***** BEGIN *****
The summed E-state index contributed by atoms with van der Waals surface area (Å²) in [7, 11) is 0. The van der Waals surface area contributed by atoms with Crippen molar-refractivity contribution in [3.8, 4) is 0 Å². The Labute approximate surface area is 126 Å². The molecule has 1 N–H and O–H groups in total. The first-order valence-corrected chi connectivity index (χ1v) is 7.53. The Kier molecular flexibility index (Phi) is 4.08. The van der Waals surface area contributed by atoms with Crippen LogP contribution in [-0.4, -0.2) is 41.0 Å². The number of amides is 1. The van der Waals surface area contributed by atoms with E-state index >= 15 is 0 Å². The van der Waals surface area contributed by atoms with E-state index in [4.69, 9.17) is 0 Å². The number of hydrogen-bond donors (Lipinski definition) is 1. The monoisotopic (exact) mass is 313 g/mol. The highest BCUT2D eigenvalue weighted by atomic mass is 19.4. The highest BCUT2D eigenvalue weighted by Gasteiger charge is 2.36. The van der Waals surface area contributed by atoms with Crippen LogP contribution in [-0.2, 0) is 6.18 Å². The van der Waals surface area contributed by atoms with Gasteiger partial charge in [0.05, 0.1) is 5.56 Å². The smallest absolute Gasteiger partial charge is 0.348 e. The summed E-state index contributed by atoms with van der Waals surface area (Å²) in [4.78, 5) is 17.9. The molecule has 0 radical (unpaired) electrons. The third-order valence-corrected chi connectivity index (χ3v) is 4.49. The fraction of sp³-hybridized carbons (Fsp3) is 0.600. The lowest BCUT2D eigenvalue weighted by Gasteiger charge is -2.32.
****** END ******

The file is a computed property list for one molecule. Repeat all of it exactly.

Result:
The summed E-state index contributed by atoms with van der Waals surface area (Å²) in [7, 11) is 0. The van der Waals surface area contributed by atoms with Crippen molar-refractivity contribution in [3.8, 4) is 0 Å². The Labute approximate surface area is 126 Å². The molecule has 1 N–H and O–H groups in total. The first-order valence-corrected chi connectivity index (χ1v) is 7.53. The Kier molecular flexibility index (Phi) is 4.08. The van der Waals surface area contributed by atoms with Crippen LogP contribution in [-0.4, -0.2) is 41.0 Å². The number of amides is 1. The van der Waals surface area contributed by atoms with E-state index >= 15 is 0 Å². The van der Waals surface area contributed by atoms with E-state index in [4.69, 9.17) is 0 Å². The number of hydrogen-bond donors (Lipinski definition) is 1. The monoisotopic (exact) mass is 313 g/mol. The highest BCUT2D eigenvalue weighted by atomic mass is 19.4. The highest BCUT2D eigenvalue weighted by Gasteiger charge is 2.36. The van der Waals surface area contributed by atoms with Crippen LogP contribution in [-0.2, 0) is 6.18 Å². The van der Waals surface area contributed by atoms with Gasteiger partial charge in [0.05, 0.1) is 5.56 Å². The smallest absolute Gasteiger partial charge is 0.348 e. The summed E-state index contributed by atoms with van der Waals surface area (Å²) in [4.78, 5) is 17.9. The molecule has 0 radical (unpaired) electrons. The third-order valence-corrected chi connectivity index (χ3v) is 4.49. The fraction of sp³-hybridized carbons (Fsp3) is 0.600. The lowest BCUT2D eigenvalue weighted by Gasteiger charge is -2.32.